Background: The majority of cardiac arrhythmias in children are supraventricular tachycardia, which is mainly related to an accessory pathway (AP)-mediated reentry mechanism. The investigation for Wolff-Parkinson-White (WPW) syndrome in adults is numerous, but there is only limited information for children. This study was designed to evaluate the specific electrophysiologic characteristics and the outcome of radiofrequency (RF) catheter ablation in children with WPW syndrome. Methods: From December 1989 to August 2005, a total of 142 children and 1,219 adults with atrioventricular reentrant tachycardia (AVRT) who underwent ablation at our institution were included. We compared the clinical and electrophysiologic characteristics between children and adults with WPW syndrome. Results: The incidence of intermittent WPW syndrome was higher in children (7% vs 3%, P=0.025). There was a higher occurrence of rapid atrial pacing needed to induce tachycardia in children (67% vs 53%, P=0.02). However, atrial fibrillation (AF) occurred more commonly in adult patients (28% vs 16%, P = 0.003). The pediatric patients had a higher incidence of multiple pathways (5% vs 1%, P < 0.001).Both the onset and duration of symptoms were significantly shorter in the pediatric patients. The antegrade 1:1 AP conduction pacing cycle length (CL) and antegrade AP effective refractory period (ERP) in children were much shorter than those in adults with manifest WPW syndrome. Furthermore, the retrograde 1:1 AP conduction pacing CL and retrograde AP ERP in children were also shorter than those in adults. The antegrade 1:1 atrioventricular (AV) node conduction pacing CL, AV nodal ERP, and the CL of the tachycardia were all shorter in the pediatric patients. Conclusion: This study demonstrated the difference in the electrophysiologic characteristics of APs and the AV node between pediatric and adult patients. RF catheter ablation was a safe and effective method to manage children with WPW syndrome.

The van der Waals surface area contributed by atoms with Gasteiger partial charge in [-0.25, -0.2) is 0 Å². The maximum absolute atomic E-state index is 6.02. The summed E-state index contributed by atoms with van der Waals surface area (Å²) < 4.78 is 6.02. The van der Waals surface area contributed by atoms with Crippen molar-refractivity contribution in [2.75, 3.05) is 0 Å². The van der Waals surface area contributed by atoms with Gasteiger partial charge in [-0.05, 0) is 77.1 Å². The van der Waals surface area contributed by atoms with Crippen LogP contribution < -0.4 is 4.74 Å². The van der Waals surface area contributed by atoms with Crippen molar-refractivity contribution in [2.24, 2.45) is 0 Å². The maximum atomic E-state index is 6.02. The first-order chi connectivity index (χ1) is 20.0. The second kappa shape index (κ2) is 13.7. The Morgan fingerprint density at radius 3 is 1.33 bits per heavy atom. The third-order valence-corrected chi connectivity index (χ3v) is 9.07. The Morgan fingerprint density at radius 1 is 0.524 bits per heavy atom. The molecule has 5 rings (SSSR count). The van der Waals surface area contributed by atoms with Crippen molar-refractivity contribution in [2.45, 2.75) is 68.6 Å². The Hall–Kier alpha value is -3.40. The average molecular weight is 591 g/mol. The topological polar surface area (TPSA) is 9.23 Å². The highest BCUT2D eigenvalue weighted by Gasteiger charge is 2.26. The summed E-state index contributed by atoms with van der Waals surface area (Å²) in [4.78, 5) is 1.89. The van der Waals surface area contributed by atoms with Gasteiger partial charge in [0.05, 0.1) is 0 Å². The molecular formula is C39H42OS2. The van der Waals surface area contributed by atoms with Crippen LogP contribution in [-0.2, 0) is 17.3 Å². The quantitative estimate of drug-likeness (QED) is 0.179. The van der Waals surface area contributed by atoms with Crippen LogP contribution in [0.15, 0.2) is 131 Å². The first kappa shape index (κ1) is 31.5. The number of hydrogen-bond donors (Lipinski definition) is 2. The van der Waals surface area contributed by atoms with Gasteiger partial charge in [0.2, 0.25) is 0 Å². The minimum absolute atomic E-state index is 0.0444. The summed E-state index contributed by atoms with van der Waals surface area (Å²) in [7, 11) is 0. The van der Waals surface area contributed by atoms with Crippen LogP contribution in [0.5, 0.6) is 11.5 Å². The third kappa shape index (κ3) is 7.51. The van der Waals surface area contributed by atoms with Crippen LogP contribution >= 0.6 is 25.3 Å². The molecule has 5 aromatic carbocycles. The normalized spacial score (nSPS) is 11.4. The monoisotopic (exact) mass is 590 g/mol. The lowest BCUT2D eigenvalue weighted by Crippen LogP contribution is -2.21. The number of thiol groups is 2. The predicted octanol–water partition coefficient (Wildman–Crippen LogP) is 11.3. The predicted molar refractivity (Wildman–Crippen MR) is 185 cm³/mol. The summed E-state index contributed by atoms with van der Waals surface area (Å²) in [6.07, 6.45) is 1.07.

- Radiofrequency catheter ablation
- Wolff-Parkinson-White syndrome
ASJC Scopus subject areas
- Cardiology and Cardiovascular Medicine